• Alpaquita Stream releases can be viewed as CentOS Stream type of releases. Therefore, Alpaquita Linux Stream 22 is not an LTS release, which will be out later this year as Alpaquita LTS v22 with subsequent updates to v22.1 and so on
  • Alpine Linux v3.16 and CentOS Stream v9 are the latest releases
  • Debian v11 is the latest stable version
  • RHEL v9 was still in beta when the study was performed, so we utilized the latest stable version 8 at that time

Results

Startup

The system startup time was measured at different stages:

  • initramfs init: initialization of a root filesystem providing early userspace
  • mounted root: the root filesystem is mounted
  • login: the system allows to log in through console
  • iface is up: the interface is up and running, which allows working with the console
  • “network”: network services are connected

We used Alpaquita with glibc and stock musl for this test. Note that the result deviation is about 4%. 

Startup time (s)

OS load stage

alpaquita-22-glibc

alpaquita-22-musl

alpine-3.16

centos-9

debian-11

redhat-8

initramfs init

0.14

0.14

0.20

0.75

0.64

0

mounted root

1.04

1.03

1.44

2.00

1.42

1.68

login

1.57

1.51

6.82

6.18

2.07

6.00

iface is up

1.95

1.86

3.41

3.94

1.96

3.77

"network"

2.98

2.89

4.47

5.35

2.98

5.14

Startup time results

As you can see on the graph, both Alpaquita Linux configurations (glibc and musl) show the best results at all stages, followed closely by glibc-based Debian. At the login stage, which was a toughest stretch for other distros, musl-based Alpaquita loaded 77% faster than CentOS! Note that there is no data for Red Hat at the initramfs init stage. This is because Red Hat uses an older kernel version and doesn’t print out the timestamp for the first stage in dmesg.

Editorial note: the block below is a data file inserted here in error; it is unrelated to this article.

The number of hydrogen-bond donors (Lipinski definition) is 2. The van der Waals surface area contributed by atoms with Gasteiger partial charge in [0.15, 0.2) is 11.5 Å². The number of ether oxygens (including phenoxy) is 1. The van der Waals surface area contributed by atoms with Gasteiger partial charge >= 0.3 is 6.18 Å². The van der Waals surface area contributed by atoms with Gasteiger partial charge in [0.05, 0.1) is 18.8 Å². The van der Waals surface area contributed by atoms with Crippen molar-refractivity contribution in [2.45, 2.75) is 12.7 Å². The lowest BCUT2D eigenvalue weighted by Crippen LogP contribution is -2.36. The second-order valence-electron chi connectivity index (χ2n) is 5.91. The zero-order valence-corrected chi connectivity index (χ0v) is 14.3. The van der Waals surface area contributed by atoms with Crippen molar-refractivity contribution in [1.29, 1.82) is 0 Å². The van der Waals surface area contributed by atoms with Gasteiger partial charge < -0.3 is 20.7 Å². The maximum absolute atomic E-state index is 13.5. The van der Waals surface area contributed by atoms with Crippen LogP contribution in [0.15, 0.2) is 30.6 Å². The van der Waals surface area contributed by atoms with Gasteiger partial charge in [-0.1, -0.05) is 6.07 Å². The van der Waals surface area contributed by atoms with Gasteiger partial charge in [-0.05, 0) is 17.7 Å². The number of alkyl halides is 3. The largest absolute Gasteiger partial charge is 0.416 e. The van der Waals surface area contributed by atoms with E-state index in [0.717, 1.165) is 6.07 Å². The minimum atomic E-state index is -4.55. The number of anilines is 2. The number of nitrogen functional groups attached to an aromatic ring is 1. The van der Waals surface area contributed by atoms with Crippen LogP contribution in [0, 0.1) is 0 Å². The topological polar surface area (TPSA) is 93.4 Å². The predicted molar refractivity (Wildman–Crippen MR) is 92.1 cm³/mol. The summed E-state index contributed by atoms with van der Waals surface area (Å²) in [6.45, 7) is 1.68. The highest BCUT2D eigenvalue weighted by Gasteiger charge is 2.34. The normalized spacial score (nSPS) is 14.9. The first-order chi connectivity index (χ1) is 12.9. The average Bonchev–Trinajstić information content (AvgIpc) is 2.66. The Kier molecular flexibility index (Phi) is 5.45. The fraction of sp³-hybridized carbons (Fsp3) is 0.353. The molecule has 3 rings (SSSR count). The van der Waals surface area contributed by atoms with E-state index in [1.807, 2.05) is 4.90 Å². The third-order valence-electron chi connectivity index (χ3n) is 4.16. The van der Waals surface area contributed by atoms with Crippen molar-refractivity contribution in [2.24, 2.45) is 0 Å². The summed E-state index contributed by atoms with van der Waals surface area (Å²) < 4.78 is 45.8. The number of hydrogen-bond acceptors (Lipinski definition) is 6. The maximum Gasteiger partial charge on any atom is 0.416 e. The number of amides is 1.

On the whole, Alpaquita Linux starts up the fastest, while CentOS and Red Hat demonstrate the worst results.

Memory bandwidth

We used the Stream benchmark to measure memory bandwidth, i.e., the memory volume we can use at a given time. Stream is a popular RAM benchmark measuring the sustainable main memory bandwidth in MB/s and the computation rate for simple vector kernels. It uses four kernels for different memory operations:

  • Copy: transfer rate measurement without arithmetic operations
  • Scale: adding a simple arithmetic operation
  • Triad: chained/overlapped/fused multiply/add operations
  • Add or Sum: adding a third operand

We used the Stream benchmark implementation provided by Phoronix via the Phoronix Test Suite

Stream (MB/s)

name

alpaquita-22-glibc

alpaquita-22-musl-def

alpaquita-22-musl-perf

alpine-3.16

centos-9

debian-11

redhat-8

Copy

21618.3

19071.5

21649.8

19198.8

21628.4

20522.1

20468.5

Scale

14745.8

14707.5

14744.8

14745.8

14748.7

14787.4

14752.6

Triad

16437

16441.1

16442.5

16474.9

16446.3

16482

16445.6

Add

16432.3

16428.2

16434.6

16466.6

16439.3

16473.8

16440.2

Stream results

All distributions showed similar performance with Scale, Triad, and Add operations, but the most remarkable results were obtained with Copy operations. We can see that Alpaquita with optimized musl (musl-perf) shows the best performance (21618.3 MB/s), followed closely by CentOS (21628.4 MB/s) and Alpaquita with glibc (21618.3 MB/s). It is indicative of superior performance of BellSoft musl to the standard library implementation (musl-def).

Note that musl perf is 100% compatible with the stock musl, so if you use a musl-based distro, the migration won’t cause any issues.

String operations: glibc vs musl vs musl perf